In this lecture, I will argue that the wider design principles that inform social media are partly responsible for the lack of respect for knowledge in the online public sphere. Platforms like Twitter rely on “social algorithms” to select sources for disclosure: they distinguish between valuable and invalid sources on the basis of how widely they are shared. Such principles are not very well attuned to the requirements of democratic communication. While many digital media algorithms are social, they are not sociological: they treat online activity as behaviour, and do not sufficiently appreciate the political effects that arise from interactions between media, technology and people.
Thursday, September 21, 2017 at 12-16:00 in room 5A14/16 at IT University of Copenhagen, Rued Langgaards Vej 7, 2300 Copenhagen S.
Organized and sponsored by the ETHOS Lab and the Data as Relation research project/Velux Foundation.
The seminar asks: How to understand interconnected, digital platforms and online, networked imagery as materials that prompt new forms of ethnographic descriptions? How might the multiplying of environments transform our interpretative practices and theoretical inquiries? What might speculative, experimental or creative takes on ethnographic description (situated analytics) offer in this regard?
Digital platforms such as Facebook, YouTube, Twitter, LinkedIn and others are by now an integral part of social life for many and form environments for organizational world-making. Michel Callon has proposed that social scientists follow the world-building activities of actors, whose concerns they share. In this workshop, we take up the baton, firstly, by focusing on world-making activities in which the presence of digital platforms and the interactions between them are pivotal. And, secondly, by attending to our own interpretation and theory-building of world-making activities on and across digital platforms.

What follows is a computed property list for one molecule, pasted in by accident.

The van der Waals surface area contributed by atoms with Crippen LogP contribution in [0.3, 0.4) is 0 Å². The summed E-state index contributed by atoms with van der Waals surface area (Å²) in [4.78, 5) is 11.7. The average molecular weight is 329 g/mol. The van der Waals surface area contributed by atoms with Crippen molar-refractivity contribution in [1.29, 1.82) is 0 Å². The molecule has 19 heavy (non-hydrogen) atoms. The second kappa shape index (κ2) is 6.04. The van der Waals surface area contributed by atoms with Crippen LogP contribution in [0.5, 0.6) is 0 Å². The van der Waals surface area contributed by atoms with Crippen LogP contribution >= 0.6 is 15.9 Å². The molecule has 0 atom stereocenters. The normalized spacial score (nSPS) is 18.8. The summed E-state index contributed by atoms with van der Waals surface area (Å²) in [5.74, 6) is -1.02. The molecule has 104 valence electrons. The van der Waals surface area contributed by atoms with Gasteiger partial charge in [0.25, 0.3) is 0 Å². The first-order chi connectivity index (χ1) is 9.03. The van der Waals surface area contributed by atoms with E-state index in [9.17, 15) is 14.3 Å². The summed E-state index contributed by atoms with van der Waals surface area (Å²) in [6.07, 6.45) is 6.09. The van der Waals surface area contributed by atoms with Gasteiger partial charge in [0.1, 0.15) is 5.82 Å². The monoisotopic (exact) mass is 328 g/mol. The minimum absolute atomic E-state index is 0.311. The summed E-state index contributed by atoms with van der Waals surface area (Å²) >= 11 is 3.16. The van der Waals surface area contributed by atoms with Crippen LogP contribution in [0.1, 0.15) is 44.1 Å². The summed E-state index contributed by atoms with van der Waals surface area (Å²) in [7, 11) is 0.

We are interested in the conditions of being ‘a following science’ in a ‘platform society’ where the social is always-already digitally and algorithmically shaped. For the techno-sociologist, -anthropologist, or STS researcher the situation is becoming slightly complicated by this pre-formatting. Not only is there no social context available for analysis (we got rid of that long time ago with ANT), but there is no technical context either, as environments are multiplying. Rather than environments for the happening of the social, the environments have themselves become events in the face of ongoing, constantly transforming social and organizational realities.
Amsterdam launch of Digital Sociology by Noortje Marres,
Perdu, Kloveniersburgwal, June 28, 2017
With: Willem Schinkel (Erasmus University), Justus Uitermark (University of Amsterdam) and Richard Rogers (University of Amsterdam)
London Book launch and panel discussion: Social Imaginaries: The re-invention of social research
Central Saint Martins, Granary Square, 9 May, 2017
With: Les Back (Goldsmiths), Lucy Kimbell (UAL), Hannah Knox (UCL), Noortje Marres (Warwick), Mike Savage (LSE), and Amanda Windle (UAL)
BLOG POST By E. Ruppert, Big Data & Society, 24 May 2017
EVENT RECORDING (AUDIO)
– Innovation Insights Hub, University of the Arts London
– Centre for Interdisciplinary Methodologies, University of Warwick
– Warwick in London
The digital makes possible new ways of monitoring, analysing and intervening in social life. Critics have pointed at the new forms of surveillance and control that this makes possible, and to new types of data economies. But the creation of new forms of knowledge about social life is central to efforts to implement digital infrastructures: they enable the introduction of new kinds of actionable insight into society. At the same time, however, the liking-and-sharing economy has recently been exposed to serve power more than truth. In this context, how can we communicate the constructive potential of the insight that knowing is a social process? What can be the role of social research in digital societies? This is the issue that Digital Sociology (Marres, 2017) examines, and one that this event will explore by way of a panel discussion about the following proposition: in a digital age, “knowing society” becomes an inherently interdisciplinary undertaking, one that requires mutual engagement, and thrives on creative exchange, between computing, social sciences, and the arts.